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Aibek explores the great outdoors

Posted by Kirsten Pisto, Communications
Photos by Jeremy Dwyer-Lindgren, Woodland Park Zoo

You can add one more outdoors enthusiast to the lineup of PNW adventurersAibek took to climbing, pouncing and stealthily sneaking through the outdoor snow leopard exhibit this morning for the first time. The 2 month old male snow leopard was so eager to explore his new digs that he actually beat mom out the door, but Helen was close behind the little explorer to keep an eye on him.

Prior to Aibek's first morning in the September drizzle, keepers weighed the cub (10.2 lbs.) and fed him a few meaty snacks. Keepers also sprayed a bit of cologne on branches and logs in the exhibit to entice mom, Helen. A meat treat was another incentive to head into the yard. Aibek has been eating mostly solids, although he is still nursing.

During his first outdoor exploration, Aibek took his time sniffing around the grasses and pine trees and then made his way to the top of the rocky hilland just like his parentspromptly found a spot that was nearly out of sight. Snow leopards are extremely elusive and are nicknamed ghost cats, since they are so difficult to spot in the wild. Aibek already has a perfectly camouflaged coat, which would keep the little cub safe in the snowy mountains. He also has some pretty stealthy moves for a 2 month old, even Helen has to stay vigilant to keep him in her sight.

Aibek is the first single cub to be born at Woodland Park Zoo, usually snow leopards have a litter of two or three cubs at a time. Keepers say that because of this, Aibek might be a bit more timid when it comes to exploring new spaces, but so far the little guy has shown us he is fairly confident in the outdoors. Helen is an experienced mom, so keepers say they have full confidence in her ability to keep Aibek safe.

The cub was born July 6 and is the first offspring between mom Helen and dad Dhirin (pronounced as did-in), both 12. While Aibek will stick close to mom, Dhirin is in a separate yard since male snow leopards are solitary creatures.

For the last few months, Aibek and Helen have been bonding in a quiet, off-view area where keepers can perform wellness checks and make sure the pair is healthy and comfortable, but now that Aibek is ready, keepers will give them the option of shifting into the exhibit yard from noon–3 p.m. each day. (Just remember, cats will be cats and it's up to Helen and Aibek to choose whether they will stay hidden in their cozy den or play front and center.)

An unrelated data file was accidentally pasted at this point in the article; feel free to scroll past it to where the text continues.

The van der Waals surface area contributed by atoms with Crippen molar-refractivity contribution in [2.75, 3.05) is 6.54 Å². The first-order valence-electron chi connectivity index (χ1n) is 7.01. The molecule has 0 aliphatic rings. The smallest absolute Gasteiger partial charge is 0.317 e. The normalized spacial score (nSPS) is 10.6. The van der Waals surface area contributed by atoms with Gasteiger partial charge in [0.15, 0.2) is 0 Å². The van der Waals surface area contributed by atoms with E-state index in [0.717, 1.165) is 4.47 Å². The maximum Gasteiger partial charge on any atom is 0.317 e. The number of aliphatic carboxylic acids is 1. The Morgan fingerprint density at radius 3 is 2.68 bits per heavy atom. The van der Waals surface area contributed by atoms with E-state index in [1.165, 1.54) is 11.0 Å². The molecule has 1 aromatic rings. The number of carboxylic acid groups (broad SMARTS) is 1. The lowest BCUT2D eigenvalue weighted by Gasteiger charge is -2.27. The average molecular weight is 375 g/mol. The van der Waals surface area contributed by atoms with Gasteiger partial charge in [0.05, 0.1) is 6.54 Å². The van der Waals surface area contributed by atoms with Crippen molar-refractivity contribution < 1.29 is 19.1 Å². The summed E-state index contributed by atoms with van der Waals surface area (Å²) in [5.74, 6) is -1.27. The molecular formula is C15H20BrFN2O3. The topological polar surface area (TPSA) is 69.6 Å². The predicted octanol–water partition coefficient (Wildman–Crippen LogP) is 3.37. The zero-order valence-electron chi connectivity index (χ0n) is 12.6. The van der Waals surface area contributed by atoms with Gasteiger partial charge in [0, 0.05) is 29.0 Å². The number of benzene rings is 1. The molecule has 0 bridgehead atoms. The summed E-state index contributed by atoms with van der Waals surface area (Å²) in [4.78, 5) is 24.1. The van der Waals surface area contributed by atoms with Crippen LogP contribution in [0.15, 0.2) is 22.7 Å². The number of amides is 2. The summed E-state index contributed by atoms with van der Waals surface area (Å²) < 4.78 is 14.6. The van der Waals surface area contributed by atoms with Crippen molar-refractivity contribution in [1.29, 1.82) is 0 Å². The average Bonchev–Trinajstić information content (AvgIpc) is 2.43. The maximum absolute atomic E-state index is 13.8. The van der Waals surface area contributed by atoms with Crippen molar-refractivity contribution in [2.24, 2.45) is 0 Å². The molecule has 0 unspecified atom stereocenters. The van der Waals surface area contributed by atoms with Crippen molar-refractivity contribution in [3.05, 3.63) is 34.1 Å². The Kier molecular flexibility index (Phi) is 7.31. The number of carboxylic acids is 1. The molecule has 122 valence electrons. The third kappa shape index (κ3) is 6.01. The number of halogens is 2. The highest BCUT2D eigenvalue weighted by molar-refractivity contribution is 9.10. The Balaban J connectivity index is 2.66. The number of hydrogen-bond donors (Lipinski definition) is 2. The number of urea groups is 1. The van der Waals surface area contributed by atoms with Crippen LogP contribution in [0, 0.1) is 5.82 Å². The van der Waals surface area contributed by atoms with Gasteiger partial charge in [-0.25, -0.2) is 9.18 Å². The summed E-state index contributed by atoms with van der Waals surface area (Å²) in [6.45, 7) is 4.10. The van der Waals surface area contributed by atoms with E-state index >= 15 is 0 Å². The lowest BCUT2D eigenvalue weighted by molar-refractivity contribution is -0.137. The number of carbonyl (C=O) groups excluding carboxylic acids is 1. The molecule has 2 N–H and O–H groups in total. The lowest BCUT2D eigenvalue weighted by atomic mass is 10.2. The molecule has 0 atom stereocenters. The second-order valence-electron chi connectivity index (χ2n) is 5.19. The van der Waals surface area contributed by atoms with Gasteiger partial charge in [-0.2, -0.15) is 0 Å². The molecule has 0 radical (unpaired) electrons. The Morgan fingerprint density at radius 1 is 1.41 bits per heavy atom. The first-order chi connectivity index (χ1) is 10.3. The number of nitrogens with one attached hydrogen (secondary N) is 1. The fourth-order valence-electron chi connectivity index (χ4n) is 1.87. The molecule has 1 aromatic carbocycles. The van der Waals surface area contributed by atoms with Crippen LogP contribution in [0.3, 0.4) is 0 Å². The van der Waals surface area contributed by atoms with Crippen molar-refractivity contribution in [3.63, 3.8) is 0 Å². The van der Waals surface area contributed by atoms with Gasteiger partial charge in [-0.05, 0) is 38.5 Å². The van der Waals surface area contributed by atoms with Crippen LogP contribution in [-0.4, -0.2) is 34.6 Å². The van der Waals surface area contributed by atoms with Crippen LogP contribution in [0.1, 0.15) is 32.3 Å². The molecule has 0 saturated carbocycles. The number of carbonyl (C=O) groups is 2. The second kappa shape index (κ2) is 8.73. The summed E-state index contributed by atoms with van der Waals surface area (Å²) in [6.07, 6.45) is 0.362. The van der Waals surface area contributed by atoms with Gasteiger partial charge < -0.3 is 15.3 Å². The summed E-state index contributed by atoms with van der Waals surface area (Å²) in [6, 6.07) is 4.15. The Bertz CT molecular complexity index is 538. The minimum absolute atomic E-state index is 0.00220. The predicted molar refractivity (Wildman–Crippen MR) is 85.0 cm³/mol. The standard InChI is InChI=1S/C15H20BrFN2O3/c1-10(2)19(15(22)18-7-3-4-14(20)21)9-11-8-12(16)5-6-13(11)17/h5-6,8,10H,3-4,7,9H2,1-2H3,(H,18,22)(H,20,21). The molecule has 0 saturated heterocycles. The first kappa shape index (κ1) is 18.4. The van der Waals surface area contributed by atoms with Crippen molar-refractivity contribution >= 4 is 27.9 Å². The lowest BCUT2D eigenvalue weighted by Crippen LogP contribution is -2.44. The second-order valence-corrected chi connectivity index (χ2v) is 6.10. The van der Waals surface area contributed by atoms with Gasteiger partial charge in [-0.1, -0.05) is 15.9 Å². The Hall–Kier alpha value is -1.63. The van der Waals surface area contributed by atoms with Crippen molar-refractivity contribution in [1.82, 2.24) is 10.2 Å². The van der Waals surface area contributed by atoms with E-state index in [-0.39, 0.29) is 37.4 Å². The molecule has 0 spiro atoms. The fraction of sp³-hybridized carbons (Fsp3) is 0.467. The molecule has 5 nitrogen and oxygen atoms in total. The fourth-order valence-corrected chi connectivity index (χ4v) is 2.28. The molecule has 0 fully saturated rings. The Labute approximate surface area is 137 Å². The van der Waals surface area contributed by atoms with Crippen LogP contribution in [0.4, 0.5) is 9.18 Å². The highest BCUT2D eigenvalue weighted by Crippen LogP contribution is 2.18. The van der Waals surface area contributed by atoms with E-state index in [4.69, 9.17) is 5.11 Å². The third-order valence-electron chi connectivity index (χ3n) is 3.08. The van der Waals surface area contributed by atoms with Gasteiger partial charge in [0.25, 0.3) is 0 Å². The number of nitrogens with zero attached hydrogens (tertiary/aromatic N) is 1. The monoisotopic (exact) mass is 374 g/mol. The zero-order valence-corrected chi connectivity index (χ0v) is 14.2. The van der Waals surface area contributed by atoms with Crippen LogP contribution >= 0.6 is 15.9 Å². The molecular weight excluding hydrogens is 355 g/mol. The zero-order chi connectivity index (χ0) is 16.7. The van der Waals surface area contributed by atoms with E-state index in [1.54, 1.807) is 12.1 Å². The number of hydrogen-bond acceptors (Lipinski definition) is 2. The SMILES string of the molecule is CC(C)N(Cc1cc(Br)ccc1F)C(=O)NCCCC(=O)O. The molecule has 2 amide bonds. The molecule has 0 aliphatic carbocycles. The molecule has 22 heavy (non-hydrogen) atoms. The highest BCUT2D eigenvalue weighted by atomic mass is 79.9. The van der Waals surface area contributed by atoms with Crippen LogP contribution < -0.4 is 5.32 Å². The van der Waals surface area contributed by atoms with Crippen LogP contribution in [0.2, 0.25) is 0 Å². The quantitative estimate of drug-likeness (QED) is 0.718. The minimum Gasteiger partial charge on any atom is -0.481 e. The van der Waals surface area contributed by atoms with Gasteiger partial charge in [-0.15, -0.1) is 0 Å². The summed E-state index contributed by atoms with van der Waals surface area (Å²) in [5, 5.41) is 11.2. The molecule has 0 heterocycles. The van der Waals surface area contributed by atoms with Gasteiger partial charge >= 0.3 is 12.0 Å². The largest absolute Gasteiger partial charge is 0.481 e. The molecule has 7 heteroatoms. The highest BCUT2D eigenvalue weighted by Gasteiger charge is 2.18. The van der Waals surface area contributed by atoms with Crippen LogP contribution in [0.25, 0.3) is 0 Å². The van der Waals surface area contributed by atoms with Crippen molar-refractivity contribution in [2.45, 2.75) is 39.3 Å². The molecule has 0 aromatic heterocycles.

Getting weighed before heading out into the drizzle!
Meat snack? Yes, please!

Snow leopards are listed as a vulnerable species. The snow leopard is a moderately large cat native to the high mountain ranges of Central Asia and Russia, including in Afghanistan, China, India, Kyrgyzstan, Mongolia, Nepal and Pakistan. According to the Seattle-based Snow Leopard Trust, the population of these endangered big cats in the wild is estimated to be between 3,920 and 6,390.

Woodland Park Zoo has long been a conservation partner with the Snow Leopard Trust (SLT); the two organizations are partnering with Kyrgyzstan's State Agency for Environment Protection and Forestry to protect the snow leopards of the Tian Shan mountains. Research cameras set up in the Sarychat Ertash reserve allow researchers to monitor the area's snow leopard population, which they estimate to be around 18 cats. Through innovative programs, effective partnerships, and the latest science, the SLT is saving these vulnerable cats and improving the lives of people who live in the snow leopard countries of Central Asia.

VIDEO: Adorable footage of Aibek and Helen exploring the exhibit.


Courtenay said…
OMG what an incredibly adorable little fellow! So pleased that the snow leopards have been moved from endangered to threatened but we still have work to do to ensure this species continues to grace us with their presence.